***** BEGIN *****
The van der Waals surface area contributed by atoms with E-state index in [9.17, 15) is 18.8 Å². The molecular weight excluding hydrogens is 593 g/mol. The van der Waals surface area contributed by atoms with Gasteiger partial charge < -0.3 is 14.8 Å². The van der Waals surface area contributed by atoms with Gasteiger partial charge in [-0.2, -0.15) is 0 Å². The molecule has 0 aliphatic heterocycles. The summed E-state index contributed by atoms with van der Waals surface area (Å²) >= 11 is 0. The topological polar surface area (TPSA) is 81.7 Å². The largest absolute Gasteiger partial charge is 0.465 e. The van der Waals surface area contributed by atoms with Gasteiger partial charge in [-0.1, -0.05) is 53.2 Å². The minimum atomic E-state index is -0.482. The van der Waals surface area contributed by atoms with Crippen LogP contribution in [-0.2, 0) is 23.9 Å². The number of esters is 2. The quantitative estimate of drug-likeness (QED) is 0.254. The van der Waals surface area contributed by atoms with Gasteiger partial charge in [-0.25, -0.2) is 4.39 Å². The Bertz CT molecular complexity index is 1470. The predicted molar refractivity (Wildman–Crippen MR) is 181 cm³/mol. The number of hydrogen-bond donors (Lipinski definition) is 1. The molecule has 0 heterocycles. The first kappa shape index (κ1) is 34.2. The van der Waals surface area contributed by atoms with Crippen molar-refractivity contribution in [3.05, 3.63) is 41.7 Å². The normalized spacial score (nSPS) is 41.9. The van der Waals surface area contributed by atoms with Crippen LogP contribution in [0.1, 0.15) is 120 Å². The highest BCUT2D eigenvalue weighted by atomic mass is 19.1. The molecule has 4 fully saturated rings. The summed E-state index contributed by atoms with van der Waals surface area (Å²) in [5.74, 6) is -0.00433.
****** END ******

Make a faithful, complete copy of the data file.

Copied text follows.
The van der Waals surface area contributed by atoms with E-state index in [9.17, 15) is 18.8 Å². The molecular weight excluding hydrogens is 593 g/mol. The van der Waals surface area contributed by atoms with Gasteiger partial charge < -0.3 is 14.8 Å². The van der Waals surface area contributed by atoms with Gasteiger partial charge in [-0.2, -0.15) is 0 Å². The molecule has 0 aliphatic heterocycles. The summed E-state index contributed by atoms with van der Waals surface area (Å²) >= 11 is 0. The topological polar surface area (TPSA) is 81.7 Å². The largest absolute Gasteiger partial charge is 0.465 e. The van der Waals surface area contributed by atoms with Gasteiger partial charge in [-0.1, -0.05) is 53.2 Å². The minimum atomic E-state index is -0.482. The van der Waals surface area contributed by atoms with Crippen LogP contribution in [-0.2, 0) is 23.9 Å². The number of esters is 2. The quantitative estimate of drug-likeness (QED) is 0.254. The van der Waals surface area contributed by atoms with Gasteiger partial charge in [-0.25, -0.2) is 4.39 Å². The Bertz CT molecular complexity index is 1470. The predicted molar refractivity (Wildman–Crippen MR) is 181 cm³/mol. The number of hydrogen-bond donors (Lipinski definition) is 1. The molecule has 0 heterocycles. The first kappa shape index (κ1) is 34.2. The van der Waals surface area contributed by atoms with Crippen molar-refractivity contribution in [3.05, 3.63) is 41.7 Å². The normalized spacial score (nSPS) is 41.9. The van der Waals surface area contributed by atoms with Crippen LogP contribution in [0.1, 0.15) is 120 Å². The highest BCUT2D eigenvalue weighted by atomic mass is 19.1. The molecule has 4 fully saturated rings. The summed E-state index contributed by atoms with van der Waals surface area (Å²) in [5.74, 6) is -0.00433.